Teach English in HujiAying Zhen - Shiyan Shi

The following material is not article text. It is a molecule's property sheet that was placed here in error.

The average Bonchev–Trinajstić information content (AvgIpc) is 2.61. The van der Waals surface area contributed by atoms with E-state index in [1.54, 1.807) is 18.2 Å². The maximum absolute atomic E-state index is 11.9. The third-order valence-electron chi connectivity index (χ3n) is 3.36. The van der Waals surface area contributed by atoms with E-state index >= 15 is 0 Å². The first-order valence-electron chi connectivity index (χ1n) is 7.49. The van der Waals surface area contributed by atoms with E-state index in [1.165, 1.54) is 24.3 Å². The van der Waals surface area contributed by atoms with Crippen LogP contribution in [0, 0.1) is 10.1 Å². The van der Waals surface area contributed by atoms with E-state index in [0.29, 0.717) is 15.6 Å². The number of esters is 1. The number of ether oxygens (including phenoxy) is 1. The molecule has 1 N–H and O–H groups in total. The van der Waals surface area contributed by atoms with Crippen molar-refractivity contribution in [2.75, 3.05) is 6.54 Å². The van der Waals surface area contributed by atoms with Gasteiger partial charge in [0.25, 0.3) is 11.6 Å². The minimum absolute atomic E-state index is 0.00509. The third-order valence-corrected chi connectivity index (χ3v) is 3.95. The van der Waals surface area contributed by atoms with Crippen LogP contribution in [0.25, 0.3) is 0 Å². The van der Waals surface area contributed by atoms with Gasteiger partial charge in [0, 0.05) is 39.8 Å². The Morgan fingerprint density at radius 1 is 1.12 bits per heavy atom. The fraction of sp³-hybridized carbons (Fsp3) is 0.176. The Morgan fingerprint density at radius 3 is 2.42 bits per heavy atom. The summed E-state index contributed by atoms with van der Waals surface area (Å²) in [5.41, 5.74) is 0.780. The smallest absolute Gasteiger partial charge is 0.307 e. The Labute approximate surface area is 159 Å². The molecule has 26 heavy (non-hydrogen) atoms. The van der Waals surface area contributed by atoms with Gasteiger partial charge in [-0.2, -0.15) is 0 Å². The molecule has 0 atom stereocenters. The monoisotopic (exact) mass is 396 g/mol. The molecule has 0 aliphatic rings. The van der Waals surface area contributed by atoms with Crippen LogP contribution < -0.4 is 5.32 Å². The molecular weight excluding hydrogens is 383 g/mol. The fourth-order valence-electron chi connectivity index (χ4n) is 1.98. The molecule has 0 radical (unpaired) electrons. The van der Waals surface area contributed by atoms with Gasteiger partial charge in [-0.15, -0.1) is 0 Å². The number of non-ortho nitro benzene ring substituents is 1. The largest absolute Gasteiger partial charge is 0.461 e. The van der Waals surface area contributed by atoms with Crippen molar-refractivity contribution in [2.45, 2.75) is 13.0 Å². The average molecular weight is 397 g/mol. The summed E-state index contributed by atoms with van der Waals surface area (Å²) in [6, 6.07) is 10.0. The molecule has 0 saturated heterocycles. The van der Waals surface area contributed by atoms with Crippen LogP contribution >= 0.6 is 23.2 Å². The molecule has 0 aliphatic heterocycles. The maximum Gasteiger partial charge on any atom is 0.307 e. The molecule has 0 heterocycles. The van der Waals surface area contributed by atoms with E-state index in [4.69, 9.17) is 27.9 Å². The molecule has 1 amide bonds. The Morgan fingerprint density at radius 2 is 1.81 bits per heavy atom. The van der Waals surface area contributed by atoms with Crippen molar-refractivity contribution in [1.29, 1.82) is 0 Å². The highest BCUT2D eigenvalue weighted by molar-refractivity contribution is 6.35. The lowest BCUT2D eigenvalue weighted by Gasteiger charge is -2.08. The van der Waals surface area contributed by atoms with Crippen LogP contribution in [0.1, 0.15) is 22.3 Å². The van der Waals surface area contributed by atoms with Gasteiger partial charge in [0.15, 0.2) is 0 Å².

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Rapport according to the Cambridge dictionary means “a good understanding of someone and an ability to communicate well with them”, it can also be defined as a close and harmonious relationship in which the people or groups concerned understand each other's feelings or ideas and communicate well. Establishing rapport with your students can make a great amount of difference when teaching, especially in a second language. It increases the bond between a teacher and his students and thus more often than not makes learning interesting and more fun for everyone. It also promotes more student participation. Student rapport can be developed in a number of ways by implementing a few strategies .getting to know your students in and outside the classroom you can ask students questions and get to know them on a more personal level, this has been very helpful especially with my older classes. We discuss families how we grew up and dreams and aspirations. I found that students then opened up more and even disciplinary issues were few. Getting to know your students names I have found to be very helpful as well as students feel more connected to you. Having a good sense of humour I found to be of great importance it’s a good ice breaker and students become freer towards you and more comfortable. Rapport can also be further developed by allowing students to ask you questions about your personal life, you can design a game whereby you have learners work in pairs or small groups to write three questions to ask you. When they have all finished, each pair/group asks you a question. You only answer if the question is grammatically correct. Learners need to listen carefully, as they cannot repeat a question that has already been asked. You could also go further to bring with your pictures of yourself with friends and family or cities, towns and countries you have been to. You could then have students work in pairs to try guessing how these are related to you. They can ask your questions to find out if their guesses are correct. Next you could have students bring in pictures of the cities they live in or have been too and then they tell us about the contents of the picture in present tense. Another way to establish good rapport that I have found handy is a game I call “The last learner standing” at first you find a ball or make one with scrap pieces of paper and plastic scrunched together. Then you ask students to stand in a circle. Think of a topic for example clothing items then throw the ball to a student, who has to catch it and say a word related to the topic. They have five seconds to say a word and then throw the ball to another student. If they don't say a word within the time limit, or repeat a word already said, they have to sit down. The last student standing is the winner. I have also found that it’s beneficial to praise students at every opportunity you get; it boosts morale and confidence among students. The power of praise in changing student behaviour is that it both indicates teacher approval and informs the student about how the praised academic performance or behaviour conforms to teacher expectations (Burnett, 2001). Praise is a powerful motivating tool because it allows the teacher to selectively encourage different aspects of student production or output. For example, the teacher may use praise to boost the student's performance, praising effort, accuracy, or speed on an assignment. Or the teacher may instead single out the student's work product and use praise to underscore how closely the actual product matches an external standard or goal set by the student In conclusion establishing rapport is of the utmost importance as this aids in student learning as well as makes your job easier and more fun.